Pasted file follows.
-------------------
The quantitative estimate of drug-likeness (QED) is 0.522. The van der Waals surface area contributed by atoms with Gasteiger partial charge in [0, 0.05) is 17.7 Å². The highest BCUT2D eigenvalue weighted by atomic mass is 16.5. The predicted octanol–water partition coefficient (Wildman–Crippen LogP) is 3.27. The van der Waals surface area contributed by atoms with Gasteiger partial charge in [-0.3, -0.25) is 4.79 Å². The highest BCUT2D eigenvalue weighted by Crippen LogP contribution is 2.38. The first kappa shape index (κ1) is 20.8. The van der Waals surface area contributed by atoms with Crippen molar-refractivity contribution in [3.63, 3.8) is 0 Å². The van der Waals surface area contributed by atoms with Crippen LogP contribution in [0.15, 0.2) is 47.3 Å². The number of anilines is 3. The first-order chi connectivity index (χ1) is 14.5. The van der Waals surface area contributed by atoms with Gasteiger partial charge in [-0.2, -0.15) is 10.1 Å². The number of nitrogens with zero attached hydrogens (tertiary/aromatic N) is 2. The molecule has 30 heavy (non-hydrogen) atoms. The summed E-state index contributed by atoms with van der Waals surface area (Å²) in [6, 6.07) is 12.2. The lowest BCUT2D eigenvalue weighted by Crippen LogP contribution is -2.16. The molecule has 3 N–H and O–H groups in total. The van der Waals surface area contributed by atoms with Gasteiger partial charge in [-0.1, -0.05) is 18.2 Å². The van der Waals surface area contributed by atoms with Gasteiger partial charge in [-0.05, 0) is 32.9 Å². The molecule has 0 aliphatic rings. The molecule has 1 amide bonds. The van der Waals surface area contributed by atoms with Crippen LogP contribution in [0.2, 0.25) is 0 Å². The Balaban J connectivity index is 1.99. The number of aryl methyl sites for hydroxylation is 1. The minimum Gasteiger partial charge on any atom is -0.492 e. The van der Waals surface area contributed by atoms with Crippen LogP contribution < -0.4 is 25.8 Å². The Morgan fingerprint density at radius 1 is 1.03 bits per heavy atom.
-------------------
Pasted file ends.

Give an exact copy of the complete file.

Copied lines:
The quantitative estimate of drug-likeness (QED) is 0.522. The van der Waals surface area contributed by atoms with Gasteiger partial charge in [0, 0.05) is 17.7 Å². The highest BCUT2D eigenvalue weighted by atomic mass is 16.5. The predicted octanol–water partition coefficient (Wildman–Crippen LogP) is 3.27. The van der Waals surface area contributed by atoms with Gasteiger partial charge in [-0.3, -0.25) is 4.79 Å². The highest BCUT2D eigenvalue weighted by Crippen LogP contribution is 2.38. The first kappa shape index (κ1) is 20.8. The van der Waals surface area contributed by atoms with Crippen molar-refractivity contribution in [3.63, 3.8) is 0 Å². The van der Waals surface area contributed by atoms with Crippen LogP contribution in [0.15, 0.2) is 47.3 Å². The number of anilines is 3. The first-order chi connectivity index (χ1) is 14.5. The van der Waals surface area contributed by atoms with Gasteiger partial charge in [-0.2, -0.15) is 10.1 Å². The number of nitrogens with zero attached hydrogens (tertiary/aromatic N) is 2. The molecule has 30 heavy (non-hydrogen) atoms. The summed E-state index contributed by atoms with van der Waals surface area (Å²) in [6, 6.07) is 12.2. The lowest BCUT2D eigenvalue weighted by Crippen LogP contribution is -2.16. The molecule has 3 N–H and O–H groups in total. The van der Waals surface area contributed by atoms with Gasteiger partial charge in [-0.1, -0.05) is 18.2 Å². The van der Waals surface area contributed by atoms with Gasteiger partial charge in [-0.05, 0) is 32.9 Å². The molecule has 0 aliphatic rings. The molecule has 1 amide bonds. The van der Waals surface area contributed by atoms with Crippen LogP contribution in [0.2, 0.25) is 0 Å². The Balaban J connectivity index is 1.99. The number of aryl methyl sites for hydroxylation is 1. The minimum Gasteiger partial charge on any atom is -0.492 e. The van der Waals surface area contributed by atoms with Crippen LogP contribution < -0.4 is 25.8 Å². The Morgan fingerprint density at radius 1 is 1.03 bits per heavy atom.